But if a vacuum was created, Klopp and Dortmund filled it impressively in 2011; in 2012, they set a Bundesliga record of 81 points. In both seasons, beating Bayern proved the pivotal result. In 2011, a side with an average age of 22 won 3-1. As he would do later at Liverpool, Klopp lost his glasses in exuberant celebrations. In 2012, it was a 1-0 victory, courtesy of Robert Lewandowski’s goal and Roman Weidenfeller’s penalty save. It was allied with a 5-2 win in the German Cup final. Bayern were humiliated: “an embarrassment, every goal was like a slap in the face,” according to Karl-Heinz Rummenigge, quoted in Raphael Honigstein’s Klopp biography, Bring The Noise

Die Bayern strike back

Bayern responded by hitting back harder, using their financial force and pulling power. The club transfer record was broken to spend €40 million on Javi Martinez in 2012. They pursued Guardiola, agreeing to jettison Jupp Heynckes before he completed a historic treble. They unsettled and undermined Dortmund. They broke up their greatest team of the 21st century.

Bayern had always raided rivals but it became more of a concerted strategy. As Dortmund prepared for a Champions League semi-final against Real Madrid, news was seemingly leaked that Bayern were activating a release clause in Mario Gotze’s contract. Lewandowski still scored four times in victory but he, too, was wanted in Bavaria. The news of Gotze’s defection was “like a heart attack,” Klopp later told the Guardian.

Gotze came to regret his decision, but his importance stretched far beyond the 36 goals he scored for Bayern; he shifted the balance of power decisively in their favour. Lewandowski joined him in Munich a year later, while Mats Hummels made the same journey in 2016. Bayern were cemented as a buying club, Dortmund as a selling one.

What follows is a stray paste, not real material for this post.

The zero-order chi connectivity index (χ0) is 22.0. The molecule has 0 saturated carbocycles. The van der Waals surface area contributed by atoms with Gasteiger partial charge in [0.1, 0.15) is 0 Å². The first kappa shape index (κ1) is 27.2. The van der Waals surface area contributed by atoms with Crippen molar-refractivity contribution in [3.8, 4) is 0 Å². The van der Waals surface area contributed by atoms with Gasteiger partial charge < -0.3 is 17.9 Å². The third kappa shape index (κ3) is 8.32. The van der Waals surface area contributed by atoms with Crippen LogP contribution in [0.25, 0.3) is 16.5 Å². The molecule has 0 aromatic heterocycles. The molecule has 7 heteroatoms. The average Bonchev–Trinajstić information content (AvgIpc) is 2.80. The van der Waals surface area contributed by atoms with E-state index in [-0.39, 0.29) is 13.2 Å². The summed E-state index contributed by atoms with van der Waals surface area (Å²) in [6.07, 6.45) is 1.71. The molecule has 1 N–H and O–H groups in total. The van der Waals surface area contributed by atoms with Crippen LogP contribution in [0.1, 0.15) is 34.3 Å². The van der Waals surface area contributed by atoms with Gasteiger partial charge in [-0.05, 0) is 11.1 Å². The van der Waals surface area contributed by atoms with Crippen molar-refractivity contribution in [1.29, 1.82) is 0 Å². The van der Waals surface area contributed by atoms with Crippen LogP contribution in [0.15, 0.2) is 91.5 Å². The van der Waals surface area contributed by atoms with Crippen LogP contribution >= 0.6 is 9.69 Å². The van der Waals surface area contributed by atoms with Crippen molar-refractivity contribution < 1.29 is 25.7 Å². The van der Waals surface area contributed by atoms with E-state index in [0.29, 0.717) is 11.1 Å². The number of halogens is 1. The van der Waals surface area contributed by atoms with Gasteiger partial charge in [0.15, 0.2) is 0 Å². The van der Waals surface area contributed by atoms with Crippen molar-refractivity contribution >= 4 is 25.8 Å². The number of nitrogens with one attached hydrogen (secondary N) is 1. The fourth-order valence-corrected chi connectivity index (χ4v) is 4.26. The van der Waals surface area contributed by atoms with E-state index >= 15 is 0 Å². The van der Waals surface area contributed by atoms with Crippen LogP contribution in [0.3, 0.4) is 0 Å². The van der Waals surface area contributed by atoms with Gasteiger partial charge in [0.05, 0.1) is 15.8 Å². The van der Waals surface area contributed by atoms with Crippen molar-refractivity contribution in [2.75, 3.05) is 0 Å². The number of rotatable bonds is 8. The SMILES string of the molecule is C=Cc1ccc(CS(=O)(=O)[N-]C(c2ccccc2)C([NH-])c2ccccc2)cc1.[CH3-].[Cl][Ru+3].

Beginning of the end

Jurgen Klopp

The hamstrung Gotze was a symbolic absentee from the only all-German Champions League final. Klopp won the PR battle in the build-up, suggesting Bayern were the footballing equivalents of Blofeld, Goldfinger and Bond’s other adversaries. Bayern won the footballing war, with a little official assistance. Perhaps it would have been different if Dante had been picked up a second booking at Wembley. “Out of 100 referees, 99 would probably have sent him off,” Klopp said. Nicola Rizzoli was that 100th.

It was, though he lasted another two years, the beginning of the end at Dortmund for Klopp; the first of his run of six consecutive final defeats, the start of his transformation from winner to nearly man. It was surely scant consolation that he had made Bayern better, spurring them to create a team that won six successive Bundesliga titles in a time when they took 134 more points than Dortmund. Perhaps Klopp’s unwanted legacy was to help turn Germany into a one-team league.

Which underlines how remarkably he did to deny Bayern two Bundesliga titles. “It would have been crazy if we had won the Champions League,” a man who savours underdog tales told UEFA. “I would have loved to see that story if it was a movie. A story like the Cleveland Indians in [the 1989 film] Major League, the Dortmund Indians.”

But it was the Indians – even Dortmund ones – who suffered when Hollywood got involved; even FC Hollywood. And that was Klopp’s fate when he last met Bayern in the Champions League.